Leo Condie Sings Brel and Brecht
A showstopping Brel tribute from the Low Miffs frontman
This article is from 2013.
The basement of a former church in Orwell Terrace is an airless, charmless box. Within it Leo Condie, former frontman of the Low Miffs, performs songs by Jacques Brel (with one Brecht and one Pet Shop Boys thrown in for the crazy hell of it) with so much brio the polystyrene ceiling tiles vibrate in their metal strips.
In ‘The Drunkard’, he’s the steaming guy holding the lamp-post, downing several plastic cups of water. In ‘Next!’ he crosses his legs to describe queuing up to lose his virginity in a whorehouse truck. It’s brittle, but with a touch of Alan Cummings' quixotic pixieness. Two factors allow this show to soar way above the other cabaret wannabes flogging their angst around the capital. One is Condie’s pitch-perfect persona. He is just stagey enough: arch, a tiny bit camp, always on the right side of purple. There is no expositional chat. Just fantastic songs – ‘Amsterdam’, ‘My Death’, ‘The Gas’, ‘It’s A Sin’ - sung with an extraordinary vocal range and the occasional flash of Edinburgh accent.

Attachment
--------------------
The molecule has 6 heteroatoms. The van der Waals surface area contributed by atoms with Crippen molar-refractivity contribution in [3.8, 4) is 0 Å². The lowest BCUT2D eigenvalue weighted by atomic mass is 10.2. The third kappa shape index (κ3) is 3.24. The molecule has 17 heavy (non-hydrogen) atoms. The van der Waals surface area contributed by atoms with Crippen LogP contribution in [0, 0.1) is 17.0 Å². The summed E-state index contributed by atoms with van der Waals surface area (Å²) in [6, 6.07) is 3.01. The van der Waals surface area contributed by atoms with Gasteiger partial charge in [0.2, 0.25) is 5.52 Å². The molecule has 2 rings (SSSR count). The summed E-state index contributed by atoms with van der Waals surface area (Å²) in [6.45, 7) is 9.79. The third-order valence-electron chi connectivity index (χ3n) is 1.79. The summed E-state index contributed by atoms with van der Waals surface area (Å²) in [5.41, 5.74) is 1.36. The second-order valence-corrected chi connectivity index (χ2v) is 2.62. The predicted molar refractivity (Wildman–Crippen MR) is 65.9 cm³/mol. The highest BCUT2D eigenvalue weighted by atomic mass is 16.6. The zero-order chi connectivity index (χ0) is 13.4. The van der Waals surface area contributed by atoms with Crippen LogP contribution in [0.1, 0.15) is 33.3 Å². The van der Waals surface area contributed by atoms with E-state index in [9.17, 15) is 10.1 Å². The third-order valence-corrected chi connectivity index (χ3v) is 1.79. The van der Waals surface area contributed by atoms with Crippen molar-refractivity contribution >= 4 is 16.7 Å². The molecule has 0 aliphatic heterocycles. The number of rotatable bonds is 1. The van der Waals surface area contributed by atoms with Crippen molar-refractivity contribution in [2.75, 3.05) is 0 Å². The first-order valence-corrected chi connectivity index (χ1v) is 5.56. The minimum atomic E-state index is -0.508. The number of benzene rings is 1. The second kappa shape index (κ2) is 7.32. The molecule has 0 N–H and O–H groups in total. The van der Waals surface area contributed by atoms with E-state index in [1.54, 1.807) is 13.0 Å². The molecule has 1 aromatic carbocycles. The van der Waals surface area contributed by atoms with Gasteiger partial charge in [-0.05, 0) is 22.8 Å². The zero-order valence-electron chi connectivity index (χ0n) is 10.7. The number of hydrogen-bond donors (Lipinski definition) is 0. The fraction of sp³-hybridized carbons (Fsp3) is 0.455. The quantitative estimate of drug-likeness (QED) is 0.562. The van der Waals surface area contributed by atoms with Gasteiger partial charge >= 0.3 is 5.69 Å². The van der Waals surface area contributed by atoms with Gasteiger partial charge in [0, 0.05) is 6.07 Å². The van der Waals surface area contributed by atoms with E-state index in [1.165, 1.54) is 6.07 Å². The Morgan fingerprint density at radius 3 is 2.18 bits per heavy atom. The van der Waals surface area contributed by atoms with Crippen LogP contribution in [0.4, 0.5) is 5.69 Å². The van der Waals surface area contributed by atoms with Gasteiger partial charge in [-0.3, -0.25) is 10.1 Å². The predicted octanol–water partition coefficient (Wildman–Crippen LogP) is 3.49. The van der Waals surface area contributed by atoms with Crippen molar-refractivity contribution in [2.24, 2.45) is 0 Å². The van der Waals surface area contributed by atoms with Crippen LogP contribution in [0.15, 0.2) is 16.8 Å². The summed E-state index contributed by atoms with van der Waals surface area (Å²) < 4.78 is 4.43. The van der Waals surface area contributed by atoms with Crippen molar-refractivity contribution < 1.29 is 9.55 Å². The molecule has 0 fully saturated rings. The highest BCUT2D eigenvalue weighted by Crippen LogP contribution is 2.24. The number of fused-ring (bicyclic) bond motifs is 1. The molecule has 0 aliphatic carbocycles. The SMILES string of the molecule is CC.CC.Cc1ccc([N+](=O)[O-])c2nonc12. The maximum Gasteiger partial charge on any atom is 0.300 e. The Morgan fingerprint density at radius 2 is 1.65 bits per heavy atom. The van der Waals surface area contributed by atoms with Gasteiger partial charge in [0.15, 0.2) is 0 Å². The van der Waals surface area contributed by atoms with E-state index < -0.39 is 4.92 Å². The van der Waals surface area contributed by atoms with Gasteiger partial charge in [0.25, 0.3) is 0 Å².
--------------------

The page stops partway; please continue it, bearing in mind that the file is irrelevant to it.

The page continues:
The second joy is the musicality of the arrangements. Condie is joined on stage by a couple of Miffs and three other talented musicians. Cello and violin add a lushness to counterpoint Brel’s earthy subject matter. Saxophone, tuba and French horn round out the sound, sometimes pointedly discordant, at others poignant and rich. Unlike some other Brel performers, who can overpower the audience with frenetic emoting, Condie shares the job with the rest of the band. They add to his interpretations while giving them room to breathe. Their changing brass instruments and hunting for sheet music adds a shambolic edge. The result is thrilling and exhilarating and just fantastic.
Note to cabaret tent bookers: track down this man with all urgency. Now.
The Acoustic Music Centre at St Brides, 668 2019, until 16 Aug, 5.30pm, £10–£12. Run now ended.